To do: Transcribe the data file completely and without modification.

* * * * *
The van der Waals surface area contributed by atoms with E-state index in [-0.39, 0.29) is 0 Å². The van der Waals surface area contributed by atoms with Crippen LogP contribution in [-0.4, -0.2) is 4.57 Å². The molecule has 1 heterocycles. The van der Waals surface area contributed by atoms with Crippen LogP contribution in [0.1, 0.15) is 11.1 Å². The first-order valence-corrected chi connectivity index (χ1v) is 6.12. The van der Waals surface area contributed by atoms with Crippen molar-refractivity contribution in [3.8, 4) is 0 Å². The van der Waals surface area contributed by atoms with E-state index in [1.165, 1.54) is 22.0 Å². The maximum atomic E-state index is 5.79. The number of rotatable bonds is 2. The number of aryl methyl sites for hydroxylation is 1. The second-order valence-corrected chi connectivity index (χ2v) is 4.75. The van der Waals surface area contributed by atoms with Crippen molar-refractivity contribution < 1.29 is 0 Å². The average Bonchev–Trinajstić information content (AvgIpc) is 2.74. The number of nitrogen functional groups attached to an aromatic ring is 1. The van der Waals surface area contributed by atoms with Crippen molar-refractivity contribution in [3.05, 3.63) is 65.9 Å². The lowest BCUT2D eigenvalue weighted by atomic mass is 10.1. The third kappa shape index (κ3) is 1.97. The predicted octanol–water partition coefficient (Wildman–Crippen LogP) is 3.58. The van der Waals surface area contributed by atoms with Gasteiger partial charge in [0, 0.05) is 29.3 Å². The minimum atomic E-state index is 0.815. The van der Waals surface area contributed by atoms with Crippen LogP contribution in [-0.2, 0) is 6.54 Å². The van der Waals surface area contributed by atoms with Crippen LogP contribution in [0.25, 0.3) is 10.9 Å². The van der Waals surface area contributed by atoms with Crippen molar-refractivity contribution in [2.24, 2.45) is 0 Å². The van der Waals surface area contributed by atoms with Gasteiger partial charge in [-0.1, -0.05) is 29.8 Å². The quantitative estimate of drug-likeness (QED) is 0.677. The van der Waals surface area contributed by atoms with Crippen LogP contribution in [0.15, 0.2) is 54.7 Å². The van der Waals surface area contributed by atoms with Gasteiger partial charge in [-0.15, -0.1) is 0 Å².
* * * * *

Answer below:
The van der Waals surface area contributed by atoms with E-state index in [-0.39, 0.29) is 0 Å². The van der Waals surface area contributed by atoms with Crippen LogP contribution in [-0.4, -0.2) is 4.57 Å². The molecule has 1 heterocycles. The van der Waals surface area contributed by atoms with Crippen LogP contribution in [0.1, 0.15) is 11.1 Å². The first-order valence-corrected chi connectivity index (χ1v) is 6.12. The van der Waals surface area contributed by atoms with Crippen molar-refractivity contribution in [3.8, 4) is 0 Å². The van der Waals surface area contributed by atoms with E-state index in [1.165, 1.54) is 22.0 Å². The maximum atomic E-state index is 5.79. The number of rotatable bonds is 2. The number of aryl methyl sites for hydroxylation is 1. The second-order valence-corrected chi connectivity index (χ2v) is 4.75. The van der Waals surface area contributed by atoms with Crippen molar-refractivity contribution < 1.29 is 0 Å². The average Bonchev–Trinajstić information content (AvgIpc) is 2.74. The number of nitrogen functional groups attached to an aromatic ring is 1. The van der Waals surface area contributed by atoms with Crippen molar-refractivity contribution in [3.05, 3.63) is 65.9 Å². The lowest BCUT2D eigenvalue weighted by atomic mass is 10.1. The third kappa shape index (κ3) is 1.97. The predicted octanol–water partition coefficient (Wildman–Crippen LogP) is 3.58. The van der Waals surface area contributed by atoms with Gasteiger partial charge in [0, 0.05) is 29.3 Å². The minimum atomic E-state index is 0.815. The van der Waals surface area contributed by atoms with Crippen LogP contribution in [-0.2, 0) is 6.54 Å². The van der Waals surface area contributed by atoms with Crippen LogP contribution in [0.25, 0.3) is 10.9 Å². The van der Waals surface area contributed by atoms with Crippen molar-refractivity contribution in [2.24, 2.45) is 0 Å². The van der Waals surface area contributed by atoms with Gasteiger partial charge in [-0.1, -0.05) is 29.8 Å². The quantitative estimate of drug-likeness (QED) is 0.677. The van der Waals surface area contributed by atoms with Crippen LogP contribution in [0.15, 0.2) is 54.7 Å². The van der Waals surface area contributed by atoms with Gasteiger partial charge in [-0.15, -0.1) is 0 Å².